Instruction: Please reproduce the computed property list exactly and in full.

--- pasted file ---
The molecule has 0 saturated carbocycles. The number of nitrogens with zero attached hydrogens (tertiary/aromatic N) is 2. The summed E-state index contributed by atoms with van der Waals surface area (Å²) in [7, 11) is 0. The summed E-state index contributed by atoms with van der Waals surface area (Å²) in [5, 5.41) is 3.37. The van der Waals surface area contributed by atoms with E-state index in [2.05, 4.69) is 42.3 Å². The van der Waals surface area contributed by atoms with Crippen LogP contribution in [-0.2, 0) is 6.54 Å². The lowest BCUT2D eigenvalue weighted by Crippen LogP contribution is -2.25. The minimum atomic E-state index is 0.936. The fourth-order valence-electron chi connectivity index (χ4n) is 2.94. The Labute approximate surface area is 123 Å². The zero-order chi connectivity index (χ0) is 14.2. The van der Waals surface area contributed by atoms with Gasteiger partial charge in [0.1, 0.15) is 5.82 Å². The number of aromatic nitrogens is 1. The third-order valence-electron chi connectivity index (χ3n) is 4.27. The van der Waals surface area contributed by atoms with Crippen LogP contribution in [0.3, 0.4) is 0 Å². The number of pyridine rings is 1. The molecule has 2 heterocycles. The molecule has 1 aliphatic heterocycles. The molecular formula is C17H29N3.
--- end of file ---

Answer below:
The molecule has 0 saturated carbocycles. The number of nitrogens with zero attached hydrogens (tertiary/aromatic N) is 2. The summed E-state index contributed by atoms with van der Waals surface area (Å²) in [7, 11) is 0. The summed E-state index contributed by atoms with van der Waals surface area (Å²) in [5, 5.41) is 3.37. The van der Waals surface area contributed by atoms with E-state index in [2.05, 4.69) is 42.3 Å². The van der Waals surface area contributed by atoms with Crippen LogP contribution in [-0.2, 0) is 6.54 Å². The lowest BCUT2D eigenvalue weighted by Crippen LogP contribution is -2.25. The minimum atomic E-state index is 0.936. The fourth-order valence-electron chi connectivity index (χ4n) is 2.94. The Labute approximate surface area is 123 Å². The zero-order chi connectivity index (χ0) is 14.2. The van der Waals surface area contributed by atoms with Gasteiger partial charge in [0.1, 0.15) is 5.82 Å². The number of aromatic nitrogens is 1. The third-order valence-electron chi connectivity index (χ3n) is 4.27. The van der Waals surface area contributed by atoms with Crippen LogP contribution in [0.3, 0.4) is 0 Å². The number of pyridine rings is 1. The molecule has 2 heterocycles. The molecule has 1 aliphatic heterocycles. The molecular formula is C17H29N3.